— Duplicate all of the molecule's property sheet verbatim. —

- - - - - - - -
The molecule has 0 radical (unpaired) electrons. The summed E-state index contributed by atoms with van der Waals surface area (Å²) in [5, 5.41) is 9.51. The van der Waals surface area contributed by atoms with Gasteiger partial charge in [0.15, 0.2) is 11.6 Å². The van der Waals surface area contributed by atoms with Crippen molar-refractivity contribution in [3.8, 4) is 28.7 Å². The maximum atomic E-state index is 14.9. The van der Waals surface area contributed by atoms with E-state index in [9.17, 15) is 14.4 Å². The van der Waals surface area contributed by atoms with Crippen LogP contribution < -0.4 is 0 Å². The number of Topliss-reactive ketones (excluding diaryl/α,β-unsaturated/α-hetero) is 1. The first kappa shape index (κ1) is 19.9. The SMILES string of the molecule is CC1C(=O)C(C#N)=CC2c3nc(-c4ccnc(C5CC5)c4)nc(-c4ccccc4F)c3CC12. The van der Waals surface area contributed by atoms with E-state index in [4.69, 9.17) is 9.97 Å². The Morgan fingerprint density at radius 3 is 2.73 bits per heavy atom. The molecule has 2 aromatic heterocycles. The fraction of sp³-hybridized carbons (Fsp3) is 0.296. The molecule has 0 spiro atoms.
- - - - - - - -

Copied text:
The molecule has 0 radical (unpaired) electrons. The summed E-state index contributed by atoms with van der Waals surface area (Å²) in [5, 5.41) is 9.51. The van der Waals surface area contributed by atoms with Gasteiger partial charge in [0.15, 0.2) is 11.6 Å². The van der Waals surface area contributed by atoms with Crippen molar-refractivity contribution in [3.8, 4) is 28.7 Å². The maximum atomic E-state index is 14.9. The van der Waals surface area contributed by atoms with E-state index in [9.17, 15) is 14.4 Å². The van der Waals surface area contributed by atoms with Crippen LogP contribution < -0.4 is 0 Å². The number of Topliss-reactive ketones (excluding diaryl/α,β-unsaturated/α-hetero) is 1. The first kappa shape index (κ1) is 19.9. The SMILES string of the molecule is CC1C(=O)C(C#N)=CC2c3nc(-c4ccnc(C5CC5)c4)nc(-c4ccccc4F)c3CC12. The van der Waals surface area contributed by atoms with E-state index in [4.69, 9.17) is 9.97 Å². The Morgan fingerprint density at radius 3 is 2.73 bits per heavy atom. The molecule has 2 aromatic heterocycles. The fraction of sp³-hybridized carbons (Fsp3) is 0.296. The molecule has 0 spiro atoms.